Last season the Iowa Hawkeyes entered Big Ten play with an 11-2 overall record and had the look of a team capable of contending in the Big Ten. With Roy Devyn Marble and Aaron White leading the way offensively for a group that didn’t lack for depth, Fran McCaffery’s Hawkeyes entered January with expectations of not just factoring into the Big Ten race but possibly playing well into March as well.
Things didn’t work out that way obviously, with Iowa losing seven of its last eight games with the final defeat coming in Dayton, Ohio against Tennessee. A once-promising season ended in the opening round of the NCAA tournament, and Iowa’s struggles on the defensive end of the floor had a lot to do with the disappointing finish.
Each of Iowa’s final eight opponents shot 44 percent or better from the field, with this contributing to their woes despite committing nearly four fewer turnovers per game during that stretch than their opponents (9.8 compared to 13.5 for their opponents). And according to Don Doxsie of the Quad City Times, McCaffery isn’t in the mood to hear that the team “running out of gas” was the reason for their season-ending skid.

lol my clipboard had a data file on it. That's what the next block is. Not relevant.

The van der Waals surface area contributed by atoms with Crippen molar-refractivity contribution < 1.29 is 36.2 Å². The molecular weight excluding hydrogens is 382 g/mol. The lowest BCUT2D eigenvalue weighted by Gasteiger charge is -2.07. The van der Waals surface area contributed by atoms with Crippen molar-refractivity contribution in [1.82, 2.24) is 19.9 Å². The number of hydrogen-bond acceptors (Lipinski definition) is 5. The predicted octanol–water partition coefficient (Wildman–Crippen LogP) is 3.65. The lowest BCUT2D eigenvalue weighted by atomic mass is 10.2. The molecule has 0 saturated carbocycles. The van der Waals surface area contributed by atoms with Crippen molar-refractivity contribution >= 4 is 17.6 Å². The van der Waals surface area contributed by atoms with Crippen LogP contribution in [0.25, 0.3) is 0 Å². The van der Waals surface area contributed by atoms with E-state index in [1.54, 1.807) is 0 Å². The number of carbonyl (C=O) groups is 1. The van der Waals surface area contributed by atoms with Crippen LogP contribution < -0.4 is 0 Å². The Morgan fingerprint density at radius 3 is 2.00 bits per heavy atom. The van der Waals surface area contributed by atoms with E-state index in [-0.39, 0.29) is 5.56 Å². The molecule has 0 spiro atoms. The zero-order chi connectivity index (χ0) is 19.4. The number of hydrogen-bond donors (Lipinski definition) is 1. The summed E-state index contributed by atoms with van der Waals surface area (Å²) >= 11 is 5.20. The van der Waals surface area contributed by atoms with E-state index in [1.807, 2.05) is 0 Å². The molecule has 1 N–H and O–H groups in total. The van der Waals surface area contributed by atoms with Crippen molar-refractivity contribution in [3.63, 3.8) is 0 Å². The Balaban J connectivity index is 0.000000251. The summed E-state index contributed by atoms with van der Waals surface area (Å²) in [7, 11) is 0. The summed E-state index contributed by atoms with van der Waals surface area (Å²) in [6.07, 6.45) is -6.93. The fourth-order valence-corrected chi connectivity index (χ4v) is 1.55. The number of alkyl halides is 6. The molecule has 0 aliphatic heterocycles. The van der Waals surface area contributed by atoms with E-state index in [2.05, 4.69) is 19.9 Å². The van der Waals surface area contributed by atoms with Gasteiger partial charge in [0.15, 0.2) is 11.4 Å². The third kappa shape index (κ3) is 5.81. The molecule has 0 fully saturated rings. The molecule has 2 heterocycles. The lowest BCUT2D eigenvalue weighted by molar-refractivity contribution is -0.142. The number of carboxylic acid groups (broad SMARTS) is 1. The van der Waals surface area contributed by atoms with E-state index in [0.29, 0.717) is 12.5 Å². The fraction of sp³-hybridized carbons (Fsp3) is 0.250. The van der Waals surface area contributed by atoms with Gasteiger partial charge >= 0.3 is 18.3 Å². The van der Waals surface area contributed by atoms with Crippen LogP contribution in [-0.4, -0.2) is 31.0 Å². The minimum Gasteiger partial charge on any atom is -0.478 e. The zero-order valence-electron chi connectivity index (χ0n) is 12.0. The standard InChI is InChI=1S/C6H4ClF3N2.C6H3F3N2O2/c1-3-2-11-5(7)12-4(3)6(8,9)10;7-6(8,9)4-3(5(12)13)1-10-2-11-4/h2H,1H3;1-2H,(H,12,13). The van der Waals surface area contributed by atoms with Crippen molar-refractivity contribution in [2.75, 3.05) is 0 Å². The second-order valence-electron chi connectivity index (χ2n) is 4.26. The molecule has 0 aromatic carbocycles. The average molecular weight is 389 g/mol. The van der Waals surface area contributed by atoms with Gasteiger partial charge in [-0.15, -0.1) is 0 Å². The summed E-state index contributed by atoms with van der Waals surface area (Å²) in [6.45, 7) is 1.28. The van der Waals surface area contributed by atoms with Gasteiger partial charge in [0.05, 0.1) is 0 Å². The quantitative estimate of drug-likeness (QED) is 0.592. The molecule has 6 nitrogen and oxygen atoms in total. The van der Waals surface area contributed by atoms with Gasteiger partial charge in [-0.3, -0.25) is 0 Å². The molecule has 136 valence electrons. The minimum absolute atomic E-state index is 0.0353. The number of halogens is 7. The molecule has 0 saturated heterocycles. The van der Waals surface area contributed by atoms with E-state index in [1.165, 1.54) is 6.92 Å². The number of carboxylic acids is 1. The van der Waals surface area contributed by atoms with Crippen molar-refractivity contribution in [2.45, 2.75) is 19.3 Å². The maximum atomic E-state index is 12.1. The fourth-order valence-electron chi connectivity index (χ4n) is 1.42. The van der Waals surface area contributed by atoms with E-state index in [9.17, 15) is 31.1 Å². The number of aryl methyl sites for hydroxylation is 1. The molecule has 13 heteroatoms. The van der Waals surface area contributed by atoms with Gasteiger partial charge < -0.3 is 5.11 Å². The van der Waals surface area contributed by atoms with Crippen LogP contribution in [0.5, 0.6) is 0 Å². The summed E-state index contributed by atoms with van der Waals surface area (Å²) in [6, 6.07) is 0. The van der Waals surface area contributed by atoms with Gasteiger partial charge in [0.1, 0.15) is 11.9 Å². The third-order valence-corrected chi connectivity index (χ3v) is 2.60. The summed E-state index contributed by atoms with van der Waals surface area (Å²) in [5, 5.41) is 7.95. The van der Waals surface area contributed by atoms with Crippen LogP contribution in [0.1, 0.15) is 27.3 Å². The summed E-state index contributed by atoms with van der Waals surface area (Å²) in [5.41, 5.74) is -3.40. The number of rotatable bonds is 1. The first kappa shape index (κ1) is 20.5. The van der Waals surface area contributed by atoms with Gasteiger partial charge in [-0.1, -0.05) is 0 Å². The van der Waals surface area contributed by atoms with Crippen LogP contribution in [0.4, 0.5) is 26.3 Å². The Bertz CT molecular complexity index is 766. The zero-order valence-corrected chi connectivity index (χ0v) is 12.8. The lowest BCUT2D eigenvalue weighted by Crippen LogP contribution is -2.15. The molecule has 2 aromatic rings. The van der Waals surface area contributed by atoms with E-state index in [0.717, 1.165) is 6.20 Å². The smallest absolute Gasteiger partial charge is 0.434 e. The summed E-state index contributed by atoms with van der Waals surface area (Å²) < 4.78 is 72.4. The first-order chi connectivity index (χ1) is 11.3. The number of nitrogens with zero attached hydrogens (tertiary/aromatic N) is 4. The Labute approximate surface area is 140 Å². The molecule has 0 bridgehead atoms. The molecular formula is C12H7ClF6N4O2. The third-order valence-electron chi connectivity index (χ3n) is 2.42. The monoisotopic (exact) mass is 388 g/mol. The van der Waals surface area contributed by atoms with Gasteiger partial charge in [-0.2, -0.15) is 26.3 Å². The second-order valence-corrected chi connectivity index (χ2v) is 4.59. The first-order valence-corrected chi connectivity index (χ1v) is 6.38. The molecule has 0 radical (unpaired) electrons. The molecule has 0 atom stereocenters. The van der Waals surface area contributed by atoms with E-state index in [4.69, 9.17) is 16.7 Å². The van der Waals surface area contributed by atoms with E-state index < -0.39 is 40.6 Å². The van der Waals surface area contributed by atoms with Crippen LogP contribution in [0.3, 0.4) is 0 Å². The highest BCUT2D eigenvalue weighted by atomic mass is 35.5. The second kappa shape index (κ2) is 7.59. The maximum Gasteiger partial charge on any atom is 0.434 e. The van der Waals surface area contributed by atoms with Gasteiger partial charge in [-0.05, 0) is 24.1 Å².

The head coach wants his team to be better defensively, and that’s a point of emphasis for Iowa as it begins practice this weekend.
Although some of his players made references Thursday to “hitting the wall,’’ McCaffery said he doesn’t buy that.
“I don’t think we ran out of gas,’’ he said. “We got away from defending the way we should be defending. Was that fatigue? It shouldn’t be, because we were playing 11 … I didn’t think we had tired personnel. I thought we relied too much on our offense.’’
To McCaffery’s point ten players played at least 11 minutes per game last season, with Peter Jok not far off at 9.4 minutes per contest. That’s unlikely to be the case this season, with players such as Marble, Melsahn Basabe and Zach McCabe having moved on. Those departures, especially Marble, will require others to step forward offensively with Mike Gesell and Jarrod Uthoff following White on the list of Iowa’s most productive returnees.
More importantly, losing their best offensive weapon means that Iowa has to step forward as a group defensively if they’re to rid themselves of the bad taste that last season’s ending left in their mouths.